The Making of a Mortal Kombat Punching Bag (and Linux Flavoured Ice Cream)
Last weekend we’ve gathered on a mission to make a friend’s dream come true — bringing Mortal Kombat to life but instead of gentle keystrokes, we’ve been throwing hardcore kicks and punches, blazing fire through kick ass combos and messing around with power tools. Boom.
This was the tenth year GeekCon, an unconference for hacking the digital lifestyle, takes place in Israel and gathers the nation’s makers, designers, hackers and engineers under one strict rule of teaming up to build a useless project. Other rules are optional. Oh, and you have to sign a legal waiver to get in. After all, mixing beer and power tools might get you in trouble.
Here’s 5 experiences we had at GeekCon
(at least those we still remember)
1. Punch Bob (and the Parking Ticket)
The star of the project was definitely Bob, a retired punching bag that was donated to our team. Bob needed some cosmetic tweaks, not only to perform but also to stay handsome! So we crafted a brand new Scorpion suit to fit the occasion. The problem was that he was super heavy, filled with sand and impossible to move — unlike Tel Aviv’s parking enforcement officers who didn’t take too long to slap a ticket on Bob’s escape vehicle’s windshield…
“Get Over Here!” — Scorpion
2. A Provocative Mannequin Named Fifi
To make this a truly multiplayer experience we had to find a friend for Bob - and there came Fifi. One nose job later and a change of clothes to something more comfortable (for us to punch) and she was one step away from joining the fight.
Fifi is resting in the sun with her new yoga mat outfit after a nose job which surprisingly didn’t go wrong.
(Can’t believe this sentence actually makes sense)
Following this quick medical procedure, and some more messing around with power tools and planks (thanks to everyone who helped!) — Fifi was ready for one last tweak: A 3D printed mount box for the Arduino controller on the back of her neck.
3. Oversensitive Sensor is Oversensitive
Somewhere in the middle of the first night we set up Bob for a test run, hooked the sensors with the computer and powered the projector. It seemed to work for a bit but a persistent bug was appearing — instead of discharging like they should, the sensors kept producing reads after a punch even when no one was hitting them. We started debugging, called in experts, changed some Python code, but nothing really helped.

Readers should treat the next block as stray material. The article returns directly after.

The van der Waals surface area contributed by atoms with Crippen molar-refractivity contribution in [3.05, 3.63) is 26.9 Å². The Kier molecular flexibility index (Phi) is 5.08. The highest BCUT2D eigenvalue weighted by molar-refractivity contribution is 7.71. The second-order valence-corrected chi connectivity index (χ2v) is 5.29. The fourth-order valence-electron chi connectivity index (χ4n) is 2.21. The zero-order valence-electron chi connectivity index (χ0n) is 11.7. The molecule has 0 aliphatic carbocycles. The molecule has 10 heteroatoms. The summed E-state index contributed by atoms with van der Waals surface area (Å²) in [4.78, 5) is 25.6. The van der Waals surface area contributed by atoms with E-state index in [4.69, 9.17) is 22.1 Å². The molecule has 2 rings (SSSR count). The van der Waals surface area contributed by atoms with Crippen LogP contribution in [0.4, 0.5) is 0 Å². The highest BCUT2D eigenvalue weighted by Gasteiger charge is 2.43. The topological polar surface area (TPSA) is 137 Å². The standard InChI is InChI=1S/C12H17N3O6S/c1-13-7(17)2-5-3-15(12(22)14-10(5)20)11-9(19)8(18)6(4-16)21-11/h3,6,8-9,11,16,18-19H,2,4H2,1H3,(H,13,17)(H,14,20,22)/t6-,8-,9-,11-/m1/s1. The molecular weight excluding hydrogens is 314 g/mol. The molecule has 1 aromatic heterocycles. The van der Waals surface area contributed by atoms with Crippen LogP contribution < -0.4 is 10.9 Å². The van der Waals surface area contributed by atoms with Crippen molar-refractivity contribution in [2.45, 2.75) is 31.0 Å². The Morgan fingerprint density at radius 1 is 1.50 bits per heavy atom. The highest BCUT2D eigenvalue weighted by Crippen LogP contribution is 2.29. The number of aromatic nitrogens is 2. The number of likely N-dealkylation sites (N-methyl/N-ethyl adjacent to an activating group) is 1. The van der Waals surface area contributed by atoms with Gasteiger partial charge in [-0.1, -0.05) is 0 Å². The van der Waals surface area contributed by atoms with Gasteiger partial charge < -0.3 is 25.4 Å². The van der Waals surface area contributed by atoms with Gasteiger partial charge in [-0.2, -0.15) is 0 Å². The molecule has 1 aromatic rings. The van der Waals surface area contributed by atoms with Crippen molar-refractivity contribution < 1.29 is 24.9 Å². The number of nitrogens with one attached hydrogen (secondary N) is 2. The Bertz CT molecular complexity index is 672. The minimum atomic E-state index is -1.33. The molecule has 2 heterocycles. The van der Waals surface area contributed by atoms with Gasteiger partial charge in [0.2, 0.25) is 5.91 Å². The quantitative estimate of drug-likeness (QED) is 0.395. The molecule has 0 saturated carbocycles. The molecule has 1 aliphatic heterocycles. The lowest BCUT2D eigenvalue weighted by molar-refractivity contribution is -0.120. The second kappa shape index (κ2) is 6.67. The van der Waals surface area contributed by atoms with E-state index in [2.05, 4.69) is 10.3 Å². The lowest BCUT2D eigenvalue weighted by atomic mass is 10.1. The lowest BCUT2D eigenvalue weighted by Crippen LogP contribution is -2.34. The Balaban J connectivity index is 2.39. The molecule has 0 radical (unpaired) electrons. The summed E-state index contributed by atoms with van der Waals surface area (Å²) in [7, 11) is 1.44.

We went to sleep at 4am and of course after we woke up a solution was found — we needed to add a resistor to control the charge the sensor was producing. This change led the sensors to behave like they should and the second day started with a small win.
4. Sugar Powered Pressure Sensors
The piezoelectric sensors on Bob and Fifi had a small surface and most of the hits didn’t count so we had to enlarge it somehow. A eureka moment came in the shape of… sugar sachets that helped sense the blow from a larger surface.
5. Linux Flavoured Ice Cream
Another tradition of GeekCon is the UGD (User Generated Dinner) where all participants take part in making dinner. It was time for desert so we took a few flavours of ice cream, peanuts, cranberries, chocolate chips, and whiskey (of course), mix it all together and there you have it: perhaps the world’s first Linux flavoured ice cream. Thanks to Uri Shaked’s mom for the recipe :)
There’s a saying that everything is possible at GeekCon, and what sounds like a worn out cliché turned out to be true. Otherwise, I just can’t explain a Bain voice mask translator, a helmet controller for PacMan, gesture controlled wooden ball in a maze puzzle, selfie camera for dogs, humus 3D printer and tens of other crazy projects coming to life on one single weekend.
For the full list of projects check out the page right here. More photos are available on GeekCon’s Facebook page (by Tal Duek).
Thanks to all team members, Michael Sverdlin, Alex Kogan, Biana Kleyner and Alex Zhitnitsky, everyone who helped and the amazing GeekCon organizing team.